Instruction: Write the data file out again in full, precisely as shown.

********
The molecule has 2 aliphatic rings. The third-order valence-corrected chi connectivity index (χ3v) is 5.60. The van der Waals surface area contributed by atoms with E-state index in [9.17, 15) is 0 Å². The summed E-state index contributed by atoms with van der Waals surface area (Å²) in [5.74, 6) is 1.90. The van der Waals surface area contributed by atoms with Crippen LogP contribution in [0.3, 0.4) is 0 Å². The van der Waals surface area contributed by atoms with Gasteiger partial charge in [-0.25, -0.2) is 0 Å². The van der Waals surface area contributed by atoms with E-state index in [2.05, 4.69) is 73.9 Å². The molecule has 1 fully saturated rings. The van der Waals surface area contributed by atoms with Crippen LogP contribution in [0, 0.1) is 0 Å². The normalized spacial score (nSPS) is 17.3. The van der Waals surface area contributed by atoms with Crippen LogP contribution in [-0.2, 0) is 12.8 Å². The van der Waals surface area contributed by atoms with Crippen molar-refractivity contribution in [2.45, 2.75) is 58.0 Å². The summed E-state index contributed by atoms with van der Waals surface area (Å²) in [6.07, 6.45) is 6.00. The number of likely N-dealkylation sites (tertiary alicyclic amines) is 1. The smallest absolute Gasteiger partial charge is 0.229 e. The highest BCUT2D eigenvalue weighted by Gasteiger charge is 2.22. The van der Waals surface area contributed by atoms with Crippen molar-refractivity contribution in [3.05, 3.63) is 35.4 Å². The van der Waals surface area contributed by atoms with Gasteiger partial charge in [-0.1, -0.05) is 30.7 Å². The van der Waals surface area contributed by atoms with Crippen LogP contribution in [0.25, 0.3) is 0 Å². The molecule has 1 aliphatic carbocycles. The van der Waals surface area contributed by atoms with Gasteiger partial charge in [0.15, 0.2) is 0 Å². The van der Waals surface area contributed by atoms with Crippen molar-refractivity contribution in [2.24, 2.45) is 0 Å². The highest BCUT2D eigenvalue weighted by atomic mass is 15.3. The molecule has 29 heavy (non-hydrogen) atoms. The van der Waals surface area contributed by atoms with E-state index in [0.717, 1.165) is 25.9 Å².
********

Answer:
The molecule has 2 aliphatic rings. The third-order valence-corrected chi connectivity index (χ3v) is 5.60. The van der Waals surface area contributed by atoms with E-state index in [9.17, 15) is 0 Å². The summed E-state index contributed by atoms with van der Waals surface area (Å²) in [5.74, 6) is 1.90. The van der Waals surface area contributed by atoms with Crippen LogP contribution in [0.3, 0.4) is 0 Å². The van der Waals surface area contributed by atoms with Gasteiger partial charge in [-0.25, -0.2) is 0 Å². The van der Waals surface area contributed by atoms with E-state index in [2.05, 4.69) is 73.9 Å². The molecule has 1 fully saturated rings. The van der Waals surface area contributed by atoms with Crippen LogP contribution in [0, 0.1) is 0 Å². The normalized spacial score (nSPS) is 17.3. The van der Waals surface area contributed by atoms with Crippen LogP contribution in [-0.2, 0) is 12.8 Å². The van der Waals surface area contributed by atoms with Crippen molar-refractivity contribution in [2.45, 2.75) is 58.0 Å². The summed E-state index contributed by atoms with van der Waals surface area (Å²) in [6.07, 6.45) is 6.00. The number of likely N-dealkylation sites (tertiary alicyclic amines) is 1. The smallest absolute Gasteiger partial charge is 0.229 e. The highest BCUT2D eigenvalue weighted by Gasteiger charge is 2.22. The van der Waals surface area contributed by atoms with Crippen molar-refractivity contribution in [3.05, 3.63) is 35.4 Å². The van der Waals surface area contributed by atoms with Gasteiger partial charge in [-0.1, -0.05) is 30.7 Å². The van der Waals surface area contributed by atoms with Crippen LogP contribution in [0.25, 0.3) is 0 Å². The molecule has 1 aliphatic carbocycles. The van der Waals surface area contributed by atoms with Gasteiger partial charge in [0.15, 0.2) is 0 Å². The van der Waals surface area contributed by atoms with Crippen molar-refractivity contribution in [2.24, 2.45) is 0 Å². The highest BCUT2D eigenvalue weighted by atomic mass is 15.3. The molecule has 29 heavy (non-hydrogen) atoms. The van der Waals surface area contributed by atoms with E-state index in [0.717, 1.165) is 25.9 Å².